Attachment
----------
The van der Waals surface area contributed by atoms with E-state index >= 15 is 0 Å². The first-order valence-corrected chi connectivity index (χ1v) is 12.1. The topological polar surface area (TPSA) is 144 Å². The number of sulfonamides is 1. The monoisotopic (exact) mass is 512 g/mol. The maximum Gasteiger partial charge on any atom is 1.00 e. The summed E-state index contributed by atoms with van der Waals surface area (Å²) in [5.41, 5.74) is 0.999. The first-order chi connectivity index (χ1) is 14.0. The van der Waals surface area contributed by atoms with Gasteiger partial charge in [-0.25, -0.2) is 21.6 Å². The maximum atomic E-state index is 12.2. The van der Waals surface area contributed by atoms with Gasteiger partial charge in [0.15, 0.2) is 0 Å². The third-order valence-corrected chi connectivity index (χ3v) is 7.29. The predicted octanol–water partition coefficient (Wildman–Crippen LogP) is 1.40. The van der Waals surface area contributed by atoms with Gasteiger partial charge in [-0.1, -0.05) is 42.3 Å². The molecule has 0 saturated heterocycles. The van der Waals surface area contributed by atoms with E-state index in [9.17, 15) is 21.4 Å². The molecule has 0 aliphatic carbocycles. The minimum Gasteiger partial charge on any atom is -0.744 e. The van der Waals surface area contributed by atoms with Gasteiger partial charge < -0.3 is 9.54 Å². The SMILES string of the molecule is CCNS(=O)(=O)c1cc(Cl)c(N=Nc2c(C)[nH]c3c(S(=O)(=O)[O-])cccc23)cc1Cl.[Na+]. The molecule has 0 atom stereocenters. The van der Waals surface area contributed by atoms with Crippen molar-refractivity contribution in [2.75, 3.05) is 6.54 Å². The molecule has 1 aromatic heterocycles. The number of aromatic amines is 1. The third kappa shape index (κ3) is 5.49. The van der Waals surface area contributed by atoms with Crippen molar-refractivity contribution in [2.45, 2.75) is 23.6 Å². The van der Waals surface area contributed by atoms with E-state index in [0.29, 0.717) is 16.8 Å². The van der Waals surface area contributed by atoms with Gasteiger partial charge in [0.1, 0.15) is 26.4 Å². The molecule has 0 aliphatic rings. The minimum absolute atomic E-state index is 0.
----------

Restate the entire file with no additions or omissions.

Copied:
The van der Waals surface area contributed by atoms with E-state index >= 15 is 0 Å². The first-order valence-corrected chi connectivity index (χ1v) is 12.1. The topological polar surface area (TPSA) is 144 Å². The number of sulfonamides is 1. The monoisotopic (exact) mass is 512 g/mol. The maximum Gasteiger partial charge on any atom is 1.00 e. The summed E-state index contributed by atoms with van der Waals surface area (Å²) in [5.41, 5.74) is 0.999. The first-order chi connectivity index (χ1) is 14.0. The van der Waals surface area contributed by atoms with Gasteiger partial charge in [-0.25, -0.2) is 21.6 Å². The maximum atomic E-state index is 12.2. The van der Waals surface area contributed by atoms with Gasteiger partial charge in [0.15, 0.2) is 0 Å². The third-order valence-corrected chi connectivity index (χ3v) is 7.29. The predicted octanol–water partition coefficient (Wildman–Crippen LogP) is 1.40. The van der Waals surface area contributed by atoms with Gasteiger partial charge in [-0.1, -0.05) is 42.3 Å². The molecule has 0 saturated heterocycles. The van der Waals surface area contributed by atoms with E-state index in [9.17, 15) is 21.4 Å². The molecule has 0 aliphatic carbocycles. The minimum Gasteiger partial charge on any atom is -0.744 e. The van der Waals surface area contributed by atoms with Gasteiger partial charge < -0.3 is 9.54 Å². The SMILES string of the molecule is CCNS(=O)(=O)c1cc(Cl)c(N=Nc2c(C)[nH]c3c(S(=O)(=O)[O-])cccc23)cc1Cl.[Na+]. The molecule has 0 atom stereocenters. The van der Waals surface area contributed by atoms with Crippen molar-refractivity contribution in [2.75, 3.05) is 6.54 Å². The molecule has 1 aromatic heterocycles. The number of aromatic amines is 1. The third kappa shape index (κ3) is 5.49. The van der Waals surface area contributed by atoms with Crippen molar-refractivity contribution in [2.45, 2.75) is 23.6 Å². The van der Waals surface area contributed by atoms with E-state index in [0.29, 0.717) is 16.8 Å². The van der Waals surface area contributed by atoms with Gasteiger partial charge in [0.1, 0.15) is 26.4 Å². The molecule has 0 aliphatic rings. The minimum absolute atomic E-state index is 0.